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Stroke Treatment Delay Limits Outcome After Mechanical Thrombectomy: Stratification by Arrival Time and ASPECTS

Snyder, Thomas; Agarwal, Shashank; Huang, Jeffrey; Ishida, Koto; Flusty, Brent; Frontera, Jennifer; Lord, Aaron; Torres, Jose; Zhang, Cen; Rostanski, Sara; Favate, Albert; Lillemoe, Kaitlyn; Sanger, Matthew; Kim, Sun; Humbert, Kelley; Scher, Erica; Dehkharghani, Seena; Raz, Eytan; Shapiro, Maksim; K Nelson, Peter; Gordon, David; Tanweer, Omar; Nossek, Erez; Farkas, Jeffrey; Liff, Jeremy; Turkel-Parrella, David; Tiwari, Ambooj; Riina, Howard; Yaghi, Shadi
BACKGROUND AND PURPOSE/OBJECTIVE:Mechanical thrombectomy (MT) has helped many patients achieve functional independence. The effect of time-to-treatment based in specific epochs and as related to Alberta Stroke Program Early CT Score (ASPECTS) has not been established. The goal of the study was to evaluate the association between last known normal (LKN)-to-puncture time and good functional outcome. METHODS:We conducted a retrospective cohort study of prospectively collected acute ischemic stroke patients undergoing MT for large vessel occlusion. We used binary logistic regression models adjusted for age, Modified Treatment in Cerebral Ischemia score, initial National Institutes of Health Stroke Scale, and noncontrast CT ASPECTS to assess the association between LKN-to-puncture time and favorable outcome defined as Modified Rankin Score 0-2 on discharge. RESULTS:Among 421 patients, 328 were included in analysis. Increased LKN-to-puncture time was associated with decreased probability of good functional outcome (adjusted odds ratio [aOR] ratio per 15-minute delay = .98; 95% confidence interval [CI], .97-.99; P = .001). This was especially true when LKN-puncture time was 0-6 hours (aOR per 15-minute delay = .94; 95% CI, .89-.99; P = .05) or ASPECTS 8-10 (aOR = .98; 95% CI, .97-.99; P = .002) as opposed to when LKN-puncture time was 6-24 hours (aOR per 15-minute delay = .99; 95% CI, .97-1.00; P = .16) and ASPECTS <8 (aOR = .98; 95% CI, .93-1.03; P = .37). CONCLUSION/CONCLUSIONS:Decreased LKN-groin puncture time improves outcome particularly in those with good ASPECTS presenting within 6 hours. Strategies to decrease reperfusion times should be investigated, particularly in those in the early time window and with good ASPECTS.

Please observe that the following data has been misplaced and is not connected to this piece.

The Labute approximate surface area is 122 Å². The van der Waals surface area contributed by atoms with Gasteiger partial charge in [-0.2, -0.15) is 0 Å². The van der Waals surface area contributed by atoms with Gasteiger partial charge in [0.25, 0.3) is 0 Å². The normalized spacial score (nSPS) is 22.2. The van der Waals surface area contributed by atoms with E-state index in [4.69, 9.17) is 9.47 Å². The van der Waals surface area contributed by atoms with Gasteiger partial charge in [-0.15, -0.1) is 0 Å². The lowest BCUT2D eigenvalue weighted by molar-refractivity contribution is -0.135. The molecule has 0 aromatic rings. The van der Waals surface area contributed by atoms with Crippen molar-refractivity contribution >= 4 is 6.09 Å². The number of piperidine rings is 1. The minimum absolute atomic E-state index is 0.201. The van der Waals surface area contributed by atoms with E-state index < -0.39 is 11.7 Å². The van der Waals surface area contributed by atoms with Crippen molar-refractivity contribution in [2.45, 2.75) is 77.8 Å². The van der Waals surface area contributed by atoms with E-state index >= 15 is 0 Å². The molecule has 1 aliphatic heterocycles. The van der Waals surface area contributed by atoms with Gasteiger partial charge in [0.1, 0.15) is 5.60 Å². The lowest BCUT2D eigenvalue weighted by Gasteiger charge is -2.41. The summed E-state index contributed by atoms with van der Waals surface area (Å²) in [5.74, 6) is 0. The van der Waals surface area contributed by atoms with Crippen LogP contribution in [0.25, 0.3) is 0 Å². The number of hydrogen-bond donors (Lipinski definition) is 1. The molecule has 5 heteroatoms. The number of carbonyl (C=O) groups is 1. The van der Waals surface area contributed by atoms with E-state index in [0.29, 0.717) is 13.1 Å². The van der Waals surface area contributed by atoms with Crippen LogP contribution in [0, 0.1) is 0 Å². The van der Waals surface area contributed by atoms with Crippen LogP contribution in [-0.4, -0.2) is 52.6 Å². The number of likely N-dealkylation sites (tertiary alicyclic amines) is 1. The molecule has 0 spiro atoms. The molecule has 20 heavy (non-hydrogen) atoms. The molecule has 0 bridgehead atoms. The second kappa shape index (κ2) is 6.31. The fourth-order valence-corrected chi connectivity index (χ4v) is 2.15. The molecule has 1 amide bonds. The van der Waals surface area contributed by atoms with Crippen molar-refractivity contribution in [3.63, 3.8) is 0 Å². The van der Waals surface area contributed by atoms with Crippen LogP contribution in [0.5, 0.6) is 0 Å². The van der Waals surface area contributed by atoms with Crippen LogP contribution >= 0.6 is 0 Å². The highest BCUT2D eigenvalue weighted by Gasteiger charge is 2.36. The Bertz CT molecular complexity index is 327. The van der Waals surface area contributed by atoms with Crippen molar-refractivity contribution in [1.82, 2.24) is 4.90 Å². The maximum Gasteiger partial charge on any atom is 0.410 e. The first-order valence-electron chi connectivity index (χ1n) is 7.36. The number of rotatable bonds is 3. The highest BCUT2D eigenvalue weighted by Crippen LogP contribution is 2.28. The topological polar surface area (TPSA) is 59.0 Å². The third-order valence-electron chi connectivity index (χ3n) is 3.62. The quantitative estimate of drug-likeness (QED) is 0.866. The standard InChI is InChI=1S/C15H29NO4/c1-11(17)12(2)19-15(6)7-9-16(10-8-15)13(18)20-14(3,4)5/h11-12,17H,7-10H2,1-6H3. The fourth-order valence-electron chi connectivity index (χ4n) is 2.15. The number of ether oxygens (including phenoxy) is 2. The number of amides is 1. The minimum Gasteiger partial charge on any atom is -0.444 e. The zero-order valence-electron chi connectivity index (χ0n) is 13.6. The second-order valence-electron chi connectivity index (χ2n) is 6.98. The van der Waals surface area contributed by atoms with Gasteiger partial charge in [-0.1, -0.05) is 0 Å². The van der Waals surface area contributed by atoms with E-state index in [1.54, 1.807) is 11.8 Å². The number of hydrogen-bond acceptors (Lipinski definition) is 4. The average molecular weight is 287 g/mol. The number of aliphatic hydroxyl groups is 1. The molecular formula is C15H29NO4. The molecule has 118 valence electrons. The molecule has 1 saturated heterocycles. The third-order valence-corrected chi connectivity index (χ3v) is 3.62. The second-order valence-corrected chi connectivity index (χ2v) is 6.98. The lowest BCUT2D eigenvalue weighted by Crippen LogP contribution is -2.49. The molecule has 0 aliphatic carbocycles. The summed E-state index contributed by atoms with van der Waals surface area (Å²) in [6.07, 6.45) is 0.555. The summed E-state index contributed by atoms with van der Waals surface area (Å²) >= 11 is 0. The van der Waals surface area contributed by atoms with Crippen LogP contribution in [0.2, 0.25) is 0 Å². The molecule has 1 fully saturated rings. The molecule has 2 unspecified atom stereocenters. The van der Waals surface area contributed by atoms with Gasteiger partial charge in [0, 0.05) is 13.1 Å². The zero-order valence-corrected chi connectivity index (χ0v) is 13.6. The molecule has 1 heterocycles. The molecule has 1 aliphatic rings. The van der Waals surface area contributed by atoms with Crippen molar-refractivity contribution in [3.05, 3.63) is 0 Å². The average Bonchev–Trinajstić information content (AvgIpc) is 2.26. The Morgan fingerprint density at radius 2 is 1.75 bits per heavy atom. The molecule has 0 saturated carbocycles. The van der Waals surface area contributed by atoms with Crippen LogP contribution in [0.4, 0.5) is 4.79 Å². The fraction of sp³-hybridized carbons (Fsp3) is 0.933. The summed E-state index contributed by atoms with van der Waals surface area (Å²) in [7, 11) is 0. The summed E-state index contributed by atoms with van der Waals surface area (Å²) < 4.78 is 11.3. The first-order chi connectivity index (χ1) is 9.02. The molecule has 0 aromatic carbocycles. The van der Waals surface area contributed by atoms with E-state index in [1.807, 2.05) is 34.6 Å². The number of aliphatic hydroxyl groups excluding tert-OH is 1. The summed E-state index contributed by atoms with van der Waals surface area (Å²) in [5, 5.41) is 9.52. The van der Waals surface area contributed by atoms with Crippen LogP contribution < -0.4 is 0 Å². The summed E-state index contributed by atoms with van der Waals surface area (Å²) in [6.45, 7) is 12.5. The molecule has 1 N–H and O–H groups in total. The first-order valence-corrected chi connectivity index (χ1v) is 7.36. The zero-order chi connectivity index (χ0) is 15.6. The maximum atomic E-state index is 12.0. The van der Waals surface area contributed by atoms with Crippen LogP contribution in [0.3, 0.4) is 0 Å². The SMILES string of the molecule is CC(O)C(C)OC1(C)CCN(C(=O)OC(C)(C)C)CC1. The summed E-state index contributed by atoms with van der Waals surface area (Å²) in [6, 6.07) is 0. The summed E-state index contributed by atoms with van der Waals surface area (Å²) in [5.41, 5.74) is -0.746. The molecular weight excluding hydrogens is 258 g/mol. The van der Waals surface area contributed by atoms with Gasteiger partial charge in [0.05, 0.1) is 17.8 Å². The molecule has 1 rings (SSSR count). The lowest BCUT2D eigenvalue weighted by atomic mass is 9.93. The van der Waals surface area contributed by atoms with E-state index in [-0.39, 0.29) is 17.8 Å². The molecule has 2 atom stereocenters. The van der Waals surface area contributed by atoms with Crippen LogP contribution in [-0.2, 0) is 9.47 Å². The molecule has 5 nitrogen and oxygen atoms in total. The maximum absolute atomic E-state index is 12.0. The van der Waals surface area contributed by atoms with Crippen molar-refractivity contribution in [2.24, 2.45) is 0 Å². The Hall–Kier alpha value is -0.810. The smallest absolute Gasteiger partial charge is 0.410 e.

PMID: 32592619
ISSN: 1552-6569
CID: 4503652

Endarterectomy for symptomatic internal carotid artery web

Haynes, Joseph; Raz, Eytan; Tanweer, Omar; Shapiro, Maksim; Esparza, Rogelio; Zagzag, David; Riina, Howard A; Henderson, Christine; Lillemoe, Kaitlyn; Zhang, Cen; Rostanski, Sara; Yaghi, Shadi; Ishida, Koto; Torres, Jose; Mac Grory, Brian; Nossek, Erez